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Is China's 'red carpet' era for Canadian business about to end?

Ballard Power Systems says it'll "defer spend in the China market as long as possible."

Canada's Ballard Power Systems is deploying zero-emissions vehicles through partnerships with several  firms in China. (Photo by Fang Zhe/Xinhua via Getty Images)
Canada's Ballard Power Systems is deploying zero-emissions vehicles through partnerships with several firms in China. (Photo by Fang Zhe/Xinhua via Getty Images) (Xinhua News Agency via Getty Images)

As the latest federal budget steps up spending to counter the influence of authoritarian regimes like China within Canada, the world's second-largest economy could become a tougher place for Canadian companies to do business.

Tuesday's budget included new money to create a National Counter-Foreign Interference Office in the Department of Public Safety. It also gave nearly $50 million to the Royal Canadian Mounted Police to increase protections against countries like China, Russia, and Iran. The spending comes as Canadian authorities investigate alleged Chinese interference in Canada's last two federal elections, accusations that Beijing denies.

"There are things that Canadians have no patience for. Election interference is one of those," Sarah Kutulakos, executive director of the Canada-China Business Council, told Yahoo Finance Canada in an interview. "There is no question that should not be happening."


Canada-China relations have suffered in recent years, due in large part to the nearly three-year detention of two Canadians following the arrest of a top Huawei executive in Vancouver in 2018. But despite the high-level tension, Kutulakos says Canadian companies investing in sectors of China's economy that align with Beijing's goals, such as clean energy, have been treated well.

"The red carpet is out. The governments are trying to make it easy for you," she said.

Vancouver-based fuel cell maker Ballard Power Systems (BLDP.TO)(BLDP) is among the Canadian companies eyeing a larger presence on the ground in China today. The Canadian company is deploying zero-emissions vehicles through partnerships with several Chinese firms.

Business with China isn’t what it used to beSarah Kutulakos, executive director of the Canada China Business Council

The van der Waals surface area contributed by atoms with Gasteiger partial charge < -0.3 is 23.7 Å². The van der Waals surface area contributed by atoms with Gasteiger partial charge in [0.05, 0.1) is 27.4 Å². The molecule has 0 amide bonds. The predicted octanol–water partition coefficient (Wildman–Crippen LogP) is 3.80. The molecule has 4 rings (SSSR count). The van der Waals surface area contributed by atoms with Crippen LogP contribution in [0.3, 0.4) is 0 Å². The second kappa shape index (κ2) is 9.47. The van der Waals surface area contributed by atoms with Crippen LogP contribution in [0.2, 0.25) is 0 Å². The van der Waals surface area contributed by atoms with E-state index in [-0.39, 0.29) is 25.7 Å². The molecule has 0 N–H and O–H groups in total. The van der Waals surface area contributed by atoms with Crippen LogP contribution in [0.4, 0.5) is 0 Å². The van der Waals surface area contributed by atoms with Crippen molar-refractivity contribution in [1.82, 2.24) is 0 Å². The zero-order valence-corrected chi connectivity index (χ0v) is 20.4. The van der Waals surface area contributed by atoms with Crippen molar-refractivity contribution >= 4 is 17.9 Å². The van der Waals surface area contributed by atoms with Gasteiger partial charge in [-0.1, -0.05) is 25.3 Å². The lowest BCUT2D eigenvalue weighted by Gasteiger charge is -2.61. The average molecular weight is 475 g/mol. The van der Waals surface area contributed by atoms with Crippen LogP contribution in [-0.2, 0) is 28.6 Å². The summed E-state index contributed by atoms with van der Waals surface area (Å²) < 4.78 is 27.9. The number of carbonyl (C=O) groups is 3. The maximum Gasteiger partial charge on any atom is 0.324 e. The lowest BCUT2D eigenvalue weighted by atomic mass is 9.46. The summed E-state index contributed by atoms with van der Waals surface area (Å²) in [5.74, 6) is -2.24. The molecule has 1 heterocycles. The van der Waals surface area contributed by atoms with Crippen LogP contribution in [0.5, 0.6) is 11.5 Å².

Last year, Ballard announced plans to invest about $130 million by 2025 in a new membrane electrode assembly plant at the Jiading Hydrogen Port, located in one of China's leading automotive industry clusters. Ballard says the facility, which will serve as its new Chinese headquarters once built, will lower costs and align with China's fuel cell value chain localization policy.

However, speaking on a quarterly conference call with analysts earlier this month, CEO Randy MacEwen said geopolitical tensions are trending in the "wrong direction." Ballard, he says, will now "defer spend in the China market as long as possible."

Ballard did not respond to a request for comment from Yahoo Finance Canada about potential risks to its Chinese investment plans.

While Beijing has not signalled any direct retaliation against Canadian entities, Kutulakos says the red carpet era may be coming to an end.

"Business with China isn't what it used to be in terms of being easy, because of the geopolitical tension," she said.

Kutulakos points to Australia as a recent example of Chinese economic strong-arming in action. Canada is by no means as economically dependent on China, with just 4.5 per cent of exports bound for the country. However, the tensions between Australia and China bear similarities to Canada's clashes with the country, including allegations of political interference and a ban on Huawei's 5G telecom network.

"Australia has found with iron ore that despite having a free trade agreement with China, they lost access to their market for a period of time," she said. "Sometimes, a fairly arbitrary-seeming decision can be made."

Rachel Ziemba, founder of Ziemba Insights and adjunct senior fellow at the Center for a New American Security, says Canadian companies operating in China are likely to see the government apply a "much wider" set of regulations and restrictions.

"Companies need to prepare to grapple with that now," Ziemba said in an interview, describing the Canada-China relationship today as "not good."

Auto manufacturers Linamar (LNR.TO) and Magna International (MG.TO)(MG) are among the top Canadian manufacturers in China, according to Kutulakos. Each has a significant presence, with the latter employing 35,000 employees across 85 facilities, according to its website.

"Ultimately, the direction of travel is tilted more towards it being more difficult to have cross-border research sharing between companies in China and Canada," Ziemba added.

Speaking prior to the budget's release, she said: "There is a long-delayed conversation about the lack of tools and underinvestment in security and intelligence to solidify Canada's democratic process."

Jeff Lagerquist is a senior reporter at Yahoo Finance Canada. Follow him on Twitter @jefflagerquist.

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